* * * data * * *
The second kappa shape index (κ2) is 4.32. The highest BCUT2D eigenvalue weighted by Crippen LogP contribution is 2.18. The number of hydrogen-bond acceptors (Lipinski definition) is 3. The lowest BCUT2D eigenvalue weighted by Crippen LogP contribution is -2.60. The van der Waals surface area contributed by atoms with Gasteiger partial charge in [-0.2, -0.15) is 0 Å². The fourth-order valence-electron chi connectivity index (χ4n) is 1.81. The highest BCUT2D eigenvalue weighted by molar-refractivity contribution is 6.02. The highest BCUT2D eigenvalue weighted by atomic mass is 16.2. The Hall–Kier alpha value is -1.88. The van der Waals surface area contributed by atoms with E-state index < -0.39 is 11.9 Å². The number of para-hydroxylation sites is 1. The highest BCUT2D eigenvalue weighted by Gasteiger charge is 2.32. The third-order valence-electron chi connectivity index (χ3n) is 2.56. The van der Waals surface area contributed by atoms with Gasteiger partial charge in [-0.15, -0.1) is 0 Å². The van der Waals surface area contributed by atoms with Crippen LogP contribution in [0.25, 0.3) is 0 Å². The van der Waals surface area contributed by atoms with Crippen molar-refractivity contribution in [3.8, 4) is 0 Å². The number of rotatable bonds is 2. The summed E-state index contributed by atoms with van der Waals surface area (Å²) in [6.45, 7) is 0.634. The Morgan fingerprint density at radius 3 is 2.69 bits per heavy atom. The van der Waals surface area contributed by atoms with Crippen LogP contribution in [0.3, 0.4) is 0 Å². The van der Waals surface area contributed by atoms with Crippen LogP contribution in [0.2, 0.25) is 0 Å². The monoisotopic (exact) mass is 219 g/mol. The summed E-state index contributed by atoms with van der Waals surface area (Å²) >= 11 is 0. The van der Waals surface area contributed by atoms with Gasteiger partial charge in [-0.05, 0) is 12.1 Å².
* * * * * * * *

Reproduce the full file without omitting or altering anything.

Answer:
The second kappa shape index (κ2) is 4.32. The highest BCUT2D eigenvalue weighted by Crippen LogP contribution is 2.18. The number of hydrogen-bond acceptors (Lipinski definition) is 3. The lowest BCUT2D eigenvalue weighted by Crippen LogP contribution is -2.60. The van der Waals surface area contributed by atoms with Gasteiger partial charge in [-0.2, -0.15) is 0 Å². The fourth-order valence-electron chi connectivity index (χ4n) is 1.81. The highest BCUT2D eigenvalue weighted by molar-refractivity contribution is 6.02. The highest BCUT2D eigenvalue weighted by atomic mass is 16.2. The Hall–Kier alpha value is -1.88. The van der Waals surface area contributed by atoms with E-state index < -0.39 is 11.9 Å². The number of para-hydroxylation sites is 1. The highest BCUT2D eigenvalue weighted by Gasteiger charge is 2.32. The third-order valence-electron chi connectivity index (χ3n) is 2.56. The van der Waals surface area contributed by atoms with Gasteiger partial charge in [-0.15, -0.1) is 0 Å². The van der Waals surface area contributed by atoms with Crippen LogP contribution in [0.25, 0.3) is 0 Å². The van der Waals surface area contributed by atoms with Crippen molar-refractivity contribution in [3.8, 4) is 0 Å². The number of rotatable bonds is 2. The summed E-state index contributed by atoms with van der Waals surface area (Å²) in [6.45, 7) is 0.634. The Morgan fingerprint density at radius 3 is 2.69 bits per heavy atom. The van der Waals surface area contributed by atoms with Crippen LogP contribution in [0.3, 0.4) is 0 Å². The van der Waals surface area contributed by atoms with Crippen LogP contribution in [0.2, 0.25) is 0 Å². The monoisotopic (exact) mass is 219 g/mol. The summed E-state index contributed by atoms with van der Waals surface area (Å²) >= 11 is 0. The van der Waals surface area contributed by atoms with Gasteiger partial charge in [-0.05, 0) is 12.1 Å².